The writing helps I think. If nothing else, to know all have these moments. Especially on Mondays. Here’s to Tuesday.
I hate saying thank you for having a day like mine – but thank you! Glad to know I am not alone 🙂
You have encapsulated “a day” in such a beautiful way…thank you for sharing the craziness of the classroom!
One that we all know too well!
Thank you so much for this slice. I made connections with you collections.
P.S. You are a wonderful writer.
Thank you so much Loralee!
This is beautiful. You really capture the challenge of our work, the difficulty of a hard day, and the hope from changing our view just a bit. Finding ways to turn our day around isn’t always easy, but you’ve perfectly captured the possibility in these details of your day.
Much appreciated Cathy.
The beginning of this post cracked me up and lured me in. You have truly captured a day in a classroom in a way that every teacher can appreciate and identify. Let’s just face it, most Mondays stink. Here’s to the rest of your week
They often do!
Carrie, I absolutely love reading your slices. It is such a view into your classroom- which in some ways is so different and in others so similar to my own. You are an amazing author and have a knack for bringing us right into the picture!
Wow, Erika. Thank you so much for this compliment.
You are not a teacher if you don’t relate to everything in this piece. Love your train of thought. Hope you let some of this go today.
I always let it go! And on to the next!
That’s what the day’s end brings – fragments of experiences to hold on to, mull over, and (sometimes) smile about.
The smiling is key!
I’m glad you got the “fun stuff” recorded and out of the way so you could concentrate on the good things, Carrie. Now it’s Tuesday and I’m sending best wishes for a fabulous day.
I caught them and sending you back gratitude.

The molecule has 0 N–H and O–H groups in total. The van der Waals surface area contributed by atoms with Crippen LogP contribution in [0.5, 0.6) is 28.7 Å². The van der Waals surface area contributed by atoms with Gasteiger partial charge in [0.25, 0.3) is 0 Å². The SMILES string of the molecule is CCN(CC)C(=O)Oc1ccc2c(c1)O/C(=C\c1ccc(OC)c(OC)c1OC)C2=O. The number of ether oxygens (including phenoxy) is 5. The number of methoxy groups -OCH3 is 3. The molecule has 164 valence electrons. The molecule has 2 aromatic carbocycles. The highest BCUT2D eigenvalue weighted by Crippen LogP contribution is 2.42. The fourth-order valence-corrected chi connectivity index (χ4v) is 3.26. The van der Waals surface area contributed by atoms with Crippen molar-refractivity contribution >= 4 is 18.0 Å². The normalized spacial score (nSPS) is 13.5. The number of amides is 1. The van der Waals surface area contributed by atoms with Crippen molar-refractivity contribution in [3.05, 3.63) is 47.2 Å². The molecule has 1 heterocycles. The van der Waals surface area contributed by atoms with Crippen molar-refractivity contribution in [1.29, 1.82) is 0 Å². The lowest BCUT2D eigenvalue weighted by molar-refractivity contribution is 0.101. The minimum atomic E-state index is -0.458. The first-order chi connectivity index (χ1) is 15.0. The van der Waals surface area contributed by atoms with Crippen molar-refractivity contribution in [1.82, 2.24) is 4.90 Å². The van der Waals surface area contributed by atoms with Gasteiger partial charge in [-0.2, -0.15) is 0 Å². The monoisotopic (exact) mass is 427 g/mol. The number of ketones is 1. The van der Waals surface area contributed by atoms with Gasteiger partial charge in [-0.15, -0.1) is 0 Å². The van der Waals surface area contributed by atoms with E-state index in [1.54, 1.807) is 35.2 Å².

Love how your words flow. Love how much heart you have in this slice. Your heart is spacious. Take good care of it.
Terje, this comment is very special to me. Thank you.
Just beautiful writing, Carrie. Sometimes my husband and I laugh about “sentences we never expected to say”–as well as sentences we never expected to hear. My son greeted me after school today with “Dissection was GREAT! Ms Shepherd kept talking about frog vaginas!” All rightie then. Might have to borrow this idea of Collections from a Day for later in the slicing.
Borrow away! And thank you.
This is so wonderful, Carrie! I, like everyone else, love this piece. I love, especially, how it ends in love and hope – a glimpse into what kind of teacher you are! Inspiring!
Thank you Holly! Means a lot.
This is so beautifully written. Your words capture a teacher’s day perfectly…the good and the bad. The way in which you turned your focus toward the positive is lovely.
What days we have!
This is a day straight out of my life. You captured everything so well!
🙂 Thanks Robin!
Mondays are so hard. You captured so well the frustrations of that never-ending day. I especially appreciated how you ended with a hopeful perspective. This is a good reminder to myself to be more mindful of those other pieces.
It’s how I survive. Collecting the joy.